Venus Williams and Garbine Muguruza flawless in Wimbledon semifinals

Venus Williams of the United States returns to Britain's Johanna Konta during their Women's Singles semifinal match on day nine at the Wimbledon Tennis Championships in London Thursday July 13, 2017. (Andrew Couldridge/Pool Photo via AP)
Andrew Couldridge/Pool Photo via AP

Entertainment comes in different forms in sports, and that reality was on full display in the women’s Wimbledon semifinals.

After a flurry of thrilling three-set matches at both the French Open and Wimbledon, Thursday broke the pattern as first Garbine Muguruza and then Venus Williams advanced to the familiar territory of Saturday’s Wimbledon final.

In the first semifinal, Muguruza ended the unforeseen run of Magdalena Rybarikova, continuing her torrid form and overwhelming Rybarikova 6-1, 6-1 in little over an hour. She’ll play in her second Wimbledon final after coming up short two years ago to Serena Williams.

Muguruza has been criticized for her lack of consistency. However, at still just 23 years of age, the 2016 French Open champion is building up a big-match pedigree:

Williams, 37, followed by using her wealth of experience on the sport’s grandest stage to run away with what was a dead-even match against Britain’s Johanna Konta. A well-played battle to four games apiece in the opening set, Williams saved break points in that game and, as so often happens in tennis, broke the next game.

Konta had come from a set down against Simona Halep in a splendid quarterfinal but could not summon the same magic in this match against an opponent taking more of her time away. Williams kept her foot on the pedal to win going away 6-4, 6-2.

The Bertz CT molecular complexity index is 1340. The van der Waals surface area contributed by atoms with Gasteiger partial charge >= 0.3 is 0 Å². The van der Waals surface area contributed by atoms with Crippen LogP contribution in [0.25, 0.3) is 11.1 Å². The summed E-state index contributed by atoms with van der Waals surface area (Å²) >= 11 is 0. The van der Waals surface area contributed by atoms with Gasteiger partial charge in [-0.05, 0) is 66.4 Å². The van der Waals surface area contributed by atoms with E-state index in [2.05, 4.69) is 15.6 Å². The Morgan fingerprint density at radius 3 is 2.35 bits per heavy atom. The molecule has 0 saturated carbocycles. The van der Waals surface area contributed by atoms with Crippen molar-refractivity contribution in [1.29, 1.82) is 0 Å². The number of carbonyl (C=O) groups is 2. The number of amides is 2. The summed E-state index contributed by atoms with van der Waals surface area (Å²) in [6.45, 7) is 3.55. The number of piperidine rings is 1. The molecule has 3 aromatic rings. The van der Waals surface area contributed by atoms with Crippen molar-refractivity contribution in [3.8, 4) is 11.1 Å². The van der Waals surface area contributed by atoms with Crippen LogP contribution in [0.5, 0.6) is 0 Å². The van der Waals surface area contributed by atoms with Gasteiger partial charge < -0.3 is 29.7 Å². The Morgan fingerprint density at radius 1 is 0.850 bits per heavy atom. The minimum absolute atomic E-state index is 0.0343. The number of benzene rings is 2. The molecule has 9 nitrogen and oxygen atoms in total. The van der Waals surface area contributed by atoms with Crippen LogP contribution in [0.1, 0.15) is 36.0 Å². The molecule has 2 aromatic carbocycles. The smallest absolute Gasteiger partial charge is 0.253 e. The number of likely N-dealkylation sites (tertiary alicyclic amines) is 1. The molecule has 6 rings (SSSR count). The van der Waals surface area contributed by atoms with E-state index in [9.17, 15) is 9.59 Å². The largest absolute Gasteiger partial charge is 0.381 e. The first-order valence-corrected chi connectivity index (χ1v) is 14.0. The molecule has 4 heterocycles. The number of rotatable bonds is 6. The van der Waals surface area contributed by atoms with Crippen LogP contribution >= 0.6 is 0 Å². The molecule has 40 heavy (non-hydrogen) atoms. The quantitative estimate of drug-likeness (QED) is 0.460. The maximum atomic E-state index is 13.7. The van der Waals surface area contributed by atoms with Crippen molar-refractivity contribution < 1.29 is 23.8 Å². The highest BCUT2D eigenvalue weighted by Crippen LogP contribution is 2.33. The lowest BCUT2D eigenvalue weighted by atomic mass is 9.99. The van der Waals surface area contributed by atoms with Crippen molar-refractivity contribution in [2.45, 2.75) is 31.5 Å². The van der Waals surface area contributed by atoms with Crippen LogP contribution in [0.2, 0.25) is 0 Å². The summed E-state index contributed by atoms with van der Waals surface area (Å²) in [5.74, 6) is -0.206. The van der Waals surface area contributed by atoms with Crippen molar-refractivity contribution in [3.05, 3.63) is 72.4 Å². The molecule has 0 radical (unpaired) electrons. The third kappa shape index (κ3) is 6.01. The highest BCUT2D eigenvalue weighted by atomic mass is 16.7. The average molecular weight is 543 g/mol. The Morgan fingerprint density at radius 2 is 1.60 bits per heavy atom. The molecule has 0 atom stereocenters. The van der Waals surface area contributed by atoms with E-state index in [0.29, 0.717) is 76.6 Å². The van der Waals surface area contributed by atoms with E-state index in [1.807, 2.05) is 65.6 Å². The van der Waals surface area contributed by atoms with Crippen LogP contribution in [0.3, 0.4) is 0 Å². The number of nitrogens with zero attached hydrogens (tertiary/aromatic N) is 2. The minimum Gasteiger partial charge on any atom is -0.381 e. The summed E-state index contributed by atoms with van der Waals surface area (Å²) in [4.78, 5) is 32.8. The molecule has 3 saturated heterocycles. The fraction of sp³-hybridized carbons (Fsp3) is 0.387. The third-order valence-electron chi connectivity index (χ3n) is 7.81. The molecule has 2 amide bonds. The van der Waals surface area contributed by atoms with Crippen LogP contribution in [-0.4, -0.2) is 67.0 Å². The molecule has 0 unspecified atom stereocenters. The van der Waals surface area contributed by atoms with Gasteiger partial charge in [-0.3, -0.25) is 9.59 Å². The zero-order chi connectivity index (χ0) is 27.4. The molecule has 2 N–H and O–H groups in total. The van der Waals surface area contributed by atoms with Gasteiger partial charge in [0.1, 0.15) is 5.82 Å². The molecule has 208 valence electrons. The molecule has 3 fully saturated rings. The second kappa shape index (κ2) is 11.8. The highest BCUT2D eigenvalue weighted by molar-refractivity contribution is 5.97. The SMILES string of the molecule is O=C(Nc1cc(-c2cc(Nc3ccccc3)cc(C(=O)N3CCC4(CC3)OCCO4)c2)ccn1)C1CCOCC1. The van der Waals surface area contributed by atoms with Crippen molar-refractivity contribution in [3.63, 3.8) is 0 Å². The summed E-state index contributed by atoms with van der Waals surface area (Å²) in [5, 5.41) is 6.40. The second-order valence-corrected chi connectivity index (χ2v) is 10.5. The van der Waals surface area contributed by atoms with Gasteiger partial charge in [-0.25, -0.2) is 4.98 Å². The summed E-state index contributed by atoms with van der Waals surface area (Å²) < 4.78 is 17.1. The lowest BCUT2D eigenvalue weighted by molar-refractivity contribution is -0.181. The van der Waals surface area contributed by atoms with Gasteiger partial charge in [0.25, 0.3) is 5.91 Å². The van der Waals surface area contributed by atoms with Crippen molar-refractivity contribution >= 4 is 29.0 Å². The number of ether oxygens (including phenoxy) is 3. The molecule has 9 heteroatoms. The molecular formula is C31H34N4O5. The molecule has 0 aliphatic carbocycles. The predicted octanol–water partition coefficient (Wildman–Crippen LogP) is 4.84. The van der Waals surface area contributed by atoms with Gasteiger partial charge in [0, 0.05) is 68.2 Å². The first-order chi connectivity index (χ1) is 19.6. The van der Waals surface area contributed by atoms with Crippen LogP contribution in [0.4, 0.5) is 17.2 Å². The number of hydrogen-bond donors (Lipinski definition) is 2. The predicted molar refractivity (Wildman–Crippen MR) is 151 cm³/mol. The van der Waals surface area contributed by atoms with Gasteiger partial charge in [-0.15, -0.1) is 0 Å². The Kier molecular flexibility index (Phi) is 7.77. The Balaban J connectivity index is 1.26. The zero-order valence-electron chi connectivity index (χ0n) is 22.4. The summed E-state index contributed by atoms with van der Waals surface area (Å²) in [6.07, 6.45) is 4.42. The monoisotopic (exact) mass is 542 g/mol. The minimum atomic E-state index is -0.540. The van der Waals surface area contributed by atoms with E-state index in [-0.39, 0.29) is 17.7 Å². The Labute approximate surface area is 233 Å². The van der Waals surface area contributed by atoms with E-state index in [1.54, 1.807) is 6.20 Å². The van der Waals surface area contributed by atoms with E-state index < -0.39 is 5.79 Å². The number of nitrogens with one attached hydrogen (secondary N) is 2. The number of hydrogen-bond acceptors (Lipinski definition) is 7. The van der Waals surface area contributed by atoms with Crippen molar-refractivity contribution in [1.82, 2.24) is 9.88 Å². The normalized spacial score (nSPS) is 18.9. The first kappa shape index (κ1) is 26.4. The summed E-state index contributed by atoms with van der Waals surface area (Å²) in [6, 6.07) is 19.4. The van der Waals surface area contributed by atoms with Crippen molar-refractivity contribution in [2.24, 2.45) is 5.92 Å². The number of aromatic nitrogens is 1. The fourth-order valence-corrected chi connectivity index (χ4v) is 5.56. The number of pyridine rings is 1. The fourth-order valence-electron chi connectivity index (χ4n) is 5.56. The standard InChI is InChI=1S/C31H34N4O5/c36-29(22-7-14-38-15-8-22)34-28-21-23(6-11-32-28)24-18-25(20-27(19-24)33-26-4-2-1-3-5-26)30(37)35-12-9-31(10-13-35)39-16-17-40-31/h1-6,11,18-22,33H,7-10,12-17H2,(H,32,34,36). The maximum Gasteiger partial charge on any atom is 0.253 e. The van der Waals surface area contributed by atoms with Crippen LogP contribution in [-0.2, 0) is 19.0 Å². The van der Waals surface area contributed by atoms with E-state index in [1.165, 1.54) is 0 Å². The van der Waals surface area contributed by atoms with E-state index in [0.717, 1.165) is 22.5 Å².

The Australian Open runner-up, Williams has reached multiple Grand Slam finals in a season for the first time since 2003. In addition, after not reaching the quarterfinals since 2010, the five-time Wimbledon champ has now followed up a semifinal showing last year with either a title or a final this time around.

Not only does she pass her sister for wins at Wimbledon with 87 (third behind Martina Navratilova and Chris Evert), Venus replaces, well, herself as the second oldest major finalist:

Williams leads the head-to-head with Muguruza 3-1, though none are very telling in regards to Saturday’s final. Two of the matches are from 2013 and 2014, while Muguruza retired in their 2015 meeting. In their only clash since then, Muguruza got her first win on the clay of Rome, which provides little predictive value given the vast difference in surface.

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